Capitol Report from Senator Craig Wilcox

Senate Back In Session for Floor Action on Senate Bills

In my last newsletter, I reported that close to 300 Senate Bills passed through a committee during three busy days of hearings in Springfield. In total, there were 1,233 Senate Bills that passed at the committee level between mid-January when we convened, and the the Friday, March 10 committee deadline. A few hundred of those bills are “shell bills,” or vehicles that are available for late-session initiatives. Most of those sit unused.

Senators were back in their home districts last week tending to the needs of their local communities, but we are back in Springfield this week Tuesday through Friday, and then again the following week for four additional days. It is during this eight-day stretch that we must take final floor action on the nearly 1,000 non-shell bills that were successful in advancing past the Senate committee process. These next two weeks will be extremely heavy with floor action as we make our way through bills. As always, I will bring the voice of the 32nd District’s priorities and values to policy discussions and will fight any bill that does not improve our state financially or help all Illinoisans live better lives.

You can always watch Senate floor action live by going to and navigating to Senate Audio/Video.

Illinois Supreme Court Hears No-Cash Bail Arguments

On Tuesday, March 14, the Illinois Supreme Court heard arguments in the case challenging the “SAFE-T Act,” in which prosecutors argue the no-cash bail provision is unconstitutional. In late December, just days before the provision was set to take effect statewide, a judge in Kankakee County ruled in favor of more than 60 state’s attorneys and declared the controversial provision violated the Illinois Constitution. An appeal was promptly filed by Illinois Attorney General Kwame Raoul.

During the hearing, the lawyers’ arguments centered largely on whether legislators have the authority to make such a large change to pretrial procedures. Attorneys representing the state’s attorneys argued the law is an overreach by the legislative branch. Additionally, the case was made that the Illinois Constitution requires judges to have the ability to set monetary bail.

While the hearing of the case was expedited, the Illinois Supreme Court Justices gave no timeline as to when they will issue a ruling.

“ComEd Four” Trial Begins

The following day in federal court, opening statements were heard in a high-profile trial in the case against four individuals with ties to ComEd. Prosecutors told jurors that the four ex-ComEd officials participated in a scheme to bribe former Illinois Speaker of the House Mike Madigan in exchange for political favors, including the passage of three controversial bills that directly benefitted the utility giant. The four who stand accused are longtime allies of Madigan, and charges range from bribery to falsifying records. All four defendants have pleaded not guilty.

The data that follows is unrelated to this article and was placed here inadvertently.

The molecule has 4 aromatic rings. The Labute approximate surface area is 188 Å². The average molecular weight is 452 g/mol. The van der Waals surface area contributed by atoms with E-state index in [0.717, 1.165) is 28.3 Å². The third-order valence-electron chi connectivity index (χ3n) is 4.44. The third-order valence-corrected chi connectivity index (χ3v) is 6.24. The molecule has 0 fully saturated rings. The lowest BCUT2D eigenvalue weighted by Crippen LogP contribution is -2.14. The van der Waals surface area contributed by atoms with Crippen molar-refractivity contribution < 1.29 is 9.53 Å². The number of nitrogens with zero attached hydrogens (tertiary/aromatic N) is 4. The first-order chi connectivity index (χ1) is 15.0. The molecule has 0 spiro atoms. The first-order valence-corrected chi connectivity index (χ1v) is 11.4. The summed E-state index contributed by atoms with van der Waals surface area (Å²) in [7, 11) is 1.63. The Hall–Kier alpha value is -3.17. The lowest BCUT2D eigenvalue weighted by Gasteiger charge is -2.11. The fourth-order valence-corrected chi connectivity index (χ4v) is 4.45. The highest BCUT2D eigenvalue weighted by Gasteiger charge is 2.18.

According to the prosecutors, ComEd steered upwards of $1.3 million in payments, contracts, and perks to “subcontractors” who did little to no work and were actually Madigan’s close allies. In a 2020 federal deferred prosecution agreement, ComEd agreed to pay a $200 million fine and admitted it arranged jobs and subcontracts for various associates and high-ranking public officials, to influence and reward their efforts in assisting ComEd in getting legislation passed. A charge of bribery was deferred in exchange for ComEd’s agreement to cooperate in the ongoing investigation into political corruption in Illinois.

In a separate trial scheduled for 2024, Madigan faces more than 20 counts of corruption-related charges that include racketeering.

Senate Republicans continue to advocate for ethics reforms and seek to end the decades-long corruption and abuse cloud that hangs over the State Capitol. 

March Madness Begins with Expected Record-Breaking Betting

As March Madness begins, the American Gaming Association is predicting a large increase in betting revenue generated by the tournament. The Association is anticipating that 68 million Americans, or one in four adults, are expected to wager a record $15.5 billion. An increase from last year’s $3 billion, this projection includes everything from friendly wagers to workplace brackets to illegal betting through bookies.

As one of the leading sports betting states, Illinois could account for a significant portion of the total. Last year, Illinois residents accounted for a record $278.4 million in legal bets during the March basketball tournament, surging back after the previous two years of the pandemic. In pre-pandemic 2019, sports betting was only legal in a few states, but now it is legal in 36 states, another factor that points to a large spike in betting revenue.

In January, Illinois set a record of $1.07 billion in sports betting revenue, which generated approximately $14.4 million in tax revenue for the state. It is predicted the State will break that record again in February with the betting generated by the Super Bowl.

Two Illinois teams made the NCAA tournament this year, but only one advanced beyond the first round of play. The Fighting Illini of the University of Illinois lost to the Arkansas Razorbacks in a 73-63 game on Thursday, and the Wildcats of Northwestern University topped the Boise State Broncos in a 75-67 win that same day. Unfortunately, Northwestern was defeated in the second round of play.

Craig Wilcox

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